San Juan Capistrano may have its flocks of returning swallows, but Edwards Air Force Base in the Antelope Valley can boast of unlikely swarms of shrimp swimming in springtime desert pools.
In what scientists call a biological oddity, the heavy March rains have called to life masses of the tiny, dormant shrimp eggs. Many had been deposited long ago on the same clay lake beds where the space shuttles land--usually bone dry but amply flooded in recent months.
The shrimp appeared in large quantities for the first time in at least four years, base officials said, attributing their absence to the five-year drought. Scientists say the phenomenon probably has been occurring at Edwards and other western desert areas for millions of years.
For Mark Hagan, the base's civilian biologist, the unusual creatures, which can grow several inches long, are a reminder of the vagaries of nature.
"You don't expect a dry lake bed to have life in it. Then you put a little bit of water on it and it starts teeming with life," he said.
For officials at the base, in the Mojave Desert about 90 miles northeast of downtown Los Angeles, the shrimp are local legend--and even a bit of a hazard. The shrimp attract flocks of hungry birds, which can pose a safety hazard for the base's jets.
The shrimp have been around far longer than the 300,000-acre Air Force base, which got its start in the early 1940s. And during rainy "shrimp" seasons, pilots are commonly warned of the influx of birds and what the Air Force calls BASHs--Bird Air Strike Hazards.
At least four species of shrimp have been found at Edwards, including three types of so-called fairy shrimp, Hagan said. They tend to be the largest, with long, translucent bodies, spiny legs and the unusual habit of swimming upside-down. The base also has tadpole shrimp, a smaller, bottom-hugging variety.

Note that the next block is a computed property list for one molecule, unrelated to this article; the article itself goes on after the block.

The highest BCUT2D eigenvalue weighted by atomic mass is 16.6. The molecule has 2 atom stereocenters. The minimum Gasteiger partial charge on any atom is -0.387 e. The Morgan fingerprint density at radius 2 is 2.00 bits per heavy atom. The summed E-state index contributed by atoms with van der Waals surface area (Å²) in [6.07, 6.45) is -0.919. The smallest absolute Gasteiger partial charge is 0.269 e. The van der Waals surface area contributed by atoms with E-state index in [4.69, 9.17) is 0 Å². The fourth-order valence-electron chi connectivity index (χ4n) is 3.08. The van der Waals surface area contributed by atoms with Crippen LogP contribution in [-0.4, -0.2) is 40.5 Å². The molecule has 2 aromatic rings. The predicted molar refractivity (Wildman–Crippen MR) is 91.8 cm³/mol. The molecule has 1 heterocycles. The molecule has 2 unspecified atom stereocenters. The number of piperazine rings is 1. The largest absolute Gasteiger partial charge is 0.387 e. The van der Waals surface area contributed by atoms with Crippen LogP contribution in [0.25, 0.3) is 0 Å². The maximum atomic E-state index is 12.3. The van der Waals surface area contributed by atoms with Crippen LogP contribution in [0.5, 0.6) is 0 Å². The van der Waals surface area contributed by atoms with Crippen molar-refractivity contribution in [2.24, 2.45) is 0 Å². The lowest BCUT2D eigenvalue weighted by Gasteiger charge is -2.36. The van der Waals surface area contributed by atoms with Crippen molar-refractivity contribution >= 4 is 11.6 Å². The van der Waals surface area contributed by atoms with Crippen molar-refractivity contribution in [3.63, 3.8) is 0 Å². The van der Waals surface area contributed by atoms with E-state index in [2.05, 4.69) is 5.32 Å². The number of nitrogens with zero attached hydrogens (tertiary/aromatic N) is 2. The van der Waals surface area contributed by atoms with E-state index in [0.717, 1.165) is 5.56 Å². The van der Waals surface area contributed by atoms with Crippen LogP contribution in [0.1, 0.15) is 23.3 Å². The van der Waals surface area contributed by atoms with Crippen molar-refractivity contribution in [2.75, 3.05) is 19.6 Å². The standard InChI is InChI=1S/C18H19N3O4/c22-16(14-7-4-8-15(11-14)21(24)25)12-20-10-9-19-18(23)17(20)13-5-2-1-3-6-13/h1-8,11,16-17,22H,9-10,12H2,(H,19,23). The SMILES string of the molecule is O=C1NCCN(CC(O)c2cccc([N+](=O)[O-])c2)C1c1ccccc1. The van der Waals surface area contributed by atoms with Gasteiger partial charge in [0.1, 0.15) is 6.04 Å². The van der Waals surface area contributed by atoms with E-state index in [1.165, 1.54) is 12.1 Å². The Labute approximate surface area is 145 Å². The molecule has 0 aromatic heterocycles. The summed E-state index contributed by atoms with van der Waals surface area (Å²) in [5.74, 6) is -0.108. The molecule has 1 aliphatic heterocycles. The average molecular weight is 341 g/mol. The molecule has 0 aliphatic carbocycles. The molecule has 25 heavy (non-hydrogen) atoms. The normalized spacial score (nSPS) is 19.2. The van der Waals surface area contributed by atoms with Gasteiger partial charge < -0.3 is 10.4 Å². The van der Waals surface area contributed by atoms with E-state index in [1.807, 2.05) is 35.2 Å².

The desert shrimp, freshwater cousins to the saltwater restaurant variety, have a life cycle ranging from less than two weeks to more than a month, scientists say. The eggs they lay during wet periods may lie dormant in dry soil for years until the next big rain brings them to life.
Scientists believe the desert shrimp, which appear to feed mostly on organic particles and algae in the water, evolved from the shrimp species that may have inhabited the Mojave Desert millions of years ago when it and the Antelope Valley were covered by the sea.
The shrimp do not pose any major problems at Edwards, where the threatened desert tortoise is more of a concern.
Some workers at Edwards recently were eagerly collecting water-filled jars of the shrimp to show off to their colleagues. But no one appeared to be rushing them home to barbecue. "I don't know if you can eat them or not," Hagan said. "But I'm not sure I'd want to."